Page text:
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Shortcomings of MPLS


MPLS essentially attempts to overlay connection-oriented concepts onto connectionless technologies. While providing several advantages, in a number of instances this approach reduces the overall flexibility of the IP protocol. Some of the conclusions that led to the research into multilayer routing, such as that routers are too slow or routing tables becoming too large, have been weakened by the appearance of fast and powerful gigabit routers.

The MPLS framework and architecture define a base-level label swapping technology. As discussed earlier, MPLS allows for traffic to be switched under different circumstances (topology-driven, flow-driven etc.), using different LDPs depending on the circumstances. While this implies that MPLS is flexible, it is likely to be applicable only within well-managed networks, where all components are able to provide support for MPLS and the individual distribution protocols in use.


While the label stack concept provides benefits, the idea of having packets carry a number of labels is likely to increase overheads, certainly in terms of making the MPLS header larger.

With topology-driven label assignment (where labels are allocated and distributed without reference to the traffic), a full mesh of labels will be established. The overhead of this approach is large relative to the size of the network, and has the potential to use a vast number of labels. This can be a large overhead in instances when labels are allocated to routes where very little traffic is flowing.


The current MPLS architecture and framework specifications have left the topic of multicast as an area for further study.


In terms of the provision of varying levels of QoS, MPLS poses a number of issues.

Label assignment based on support for traffic flows will require a path to be put in place the moment the flow is detected, therefore implying that there will be some latency prior to a full path being in place. In this instance, the overhead will increase in relation to the number of flows being supported and the duration of the flows. Label assignment in order to support short flows implies a large overhead. When label distribution is included as part of a reservation protocol (e.g., RSVP), the overheads and scalability of such a protocol must also be considered.

The ordered and independent control of labeled paths (described earlier) are said to be compatible approaches to path setup. However, when they interoperate the overall behavior can only be described as independent because, to ensure QoS, ordered control must be used entirely from ingress to egress node.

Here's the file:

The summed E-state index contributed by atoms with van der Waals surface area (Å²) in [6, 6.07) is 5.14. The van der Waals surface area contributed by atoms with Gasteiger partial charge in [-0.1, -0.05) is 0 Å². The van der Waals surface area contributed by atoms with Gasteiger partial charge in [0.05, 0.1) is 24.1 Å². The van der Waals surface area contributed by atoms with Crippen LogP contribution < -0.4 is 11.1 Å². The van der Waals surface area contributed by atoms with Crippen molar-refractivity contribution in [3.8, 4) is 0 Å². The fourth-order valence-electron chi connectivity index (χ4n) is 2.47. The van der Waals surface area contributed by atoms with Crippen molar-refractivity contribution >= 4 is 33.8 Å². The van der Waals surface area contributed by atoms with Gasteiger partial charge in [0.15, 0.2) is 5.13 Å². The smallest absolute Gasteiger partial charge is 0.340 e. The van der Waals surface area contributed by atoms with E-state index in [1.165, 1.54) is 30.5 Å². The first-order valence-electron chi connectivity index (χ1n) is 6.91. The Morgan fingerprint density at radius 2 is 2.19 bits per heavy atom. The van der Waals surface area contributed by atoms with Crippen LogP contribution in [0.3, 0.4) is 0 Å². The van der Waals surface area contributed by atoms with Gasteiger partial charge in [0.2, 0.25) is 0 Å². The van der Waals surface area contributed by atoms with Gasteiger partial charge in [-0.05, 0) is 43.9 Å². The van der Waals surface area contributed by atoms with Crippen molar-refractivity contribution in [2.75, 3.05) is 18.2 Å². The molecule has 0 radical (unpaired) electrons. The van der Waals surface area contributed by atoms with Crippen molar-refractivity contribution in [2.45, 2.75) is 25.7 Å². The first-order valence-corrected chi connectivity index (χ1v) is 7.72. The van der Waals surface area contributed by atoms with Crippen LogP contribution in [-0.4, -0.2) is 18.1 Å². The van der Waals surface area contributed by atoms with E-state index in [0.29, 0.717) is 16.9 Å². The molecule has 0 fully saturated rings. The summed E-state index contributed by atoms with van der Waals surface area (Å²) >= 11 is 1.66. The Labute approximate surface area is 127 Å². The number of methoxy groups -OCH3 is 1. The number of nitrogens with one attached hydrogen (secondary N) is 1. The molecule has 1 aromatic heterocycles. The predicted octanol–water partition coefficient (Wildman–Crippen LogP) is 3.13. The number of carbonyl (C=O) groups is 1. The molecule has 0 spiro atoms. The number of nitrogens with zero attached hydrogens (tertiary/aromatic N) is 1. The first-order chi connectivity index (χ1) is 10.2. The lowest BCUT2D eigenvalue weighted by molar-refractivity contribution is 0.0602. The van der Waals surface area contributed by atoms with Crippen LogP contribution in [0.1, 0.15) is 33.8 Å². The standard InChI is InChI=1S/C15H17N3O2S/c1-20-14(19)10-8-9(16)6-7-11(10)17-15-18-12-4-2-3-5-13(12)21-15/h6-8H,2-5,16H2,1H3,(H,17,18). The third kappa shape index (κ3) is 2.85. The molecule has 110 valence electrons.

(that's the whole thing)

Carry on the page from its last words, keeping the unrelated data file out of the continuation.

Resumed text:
LDPs must work in a reliable manner given that the loss of a control message in this instance could cause a delay in the establishment of a label path. This constitutes a serious impediment to the support of critical applications. As mentioned earlier, the use of TCP with a number of LDPs offers the necessary reliability. In the case of flow-based label assignment and the use of RSVP, reliable transmission of the LDP information is not guaranteed due to the use of UDP.

Data Link Layer

The ability of MPLS to support a number of link-layer technologies provides a high degree of flexibility. However, in terms of the provision of connections with a level of associated QoS, mechanisms are required to ensure that the QoS specified for an LSP is maintained by the underlying link layer. This may not be possible in some instances (e.g., with a standard Ethernet, DPT, etc) where firm guarantees cannot be made (because of the inherent nature of the technology. Where ATM technology is used with MPLS, in most instances the LDP acts as the ATM signaling protocol. This implies that a low-level control protocol is required which is able to configure connections with defined levels of QoS. While work is progressing in this area within the IETF GSMP Working Group, wide scale support for this type of protocol by major switch/router vendors is not yet evident.

Note that QoS on the LAN/MAN based on standard MAC protocols represents a major challenge, not so much during the predictable processes, but in sharing the connectionless transmission media with other users/routers in a predictable and quantifiable way. As soon as the critical traffic (e.g., voice/video) reaches the IP network, it must compete with electronic mail traffic, database applications, and file transfers.



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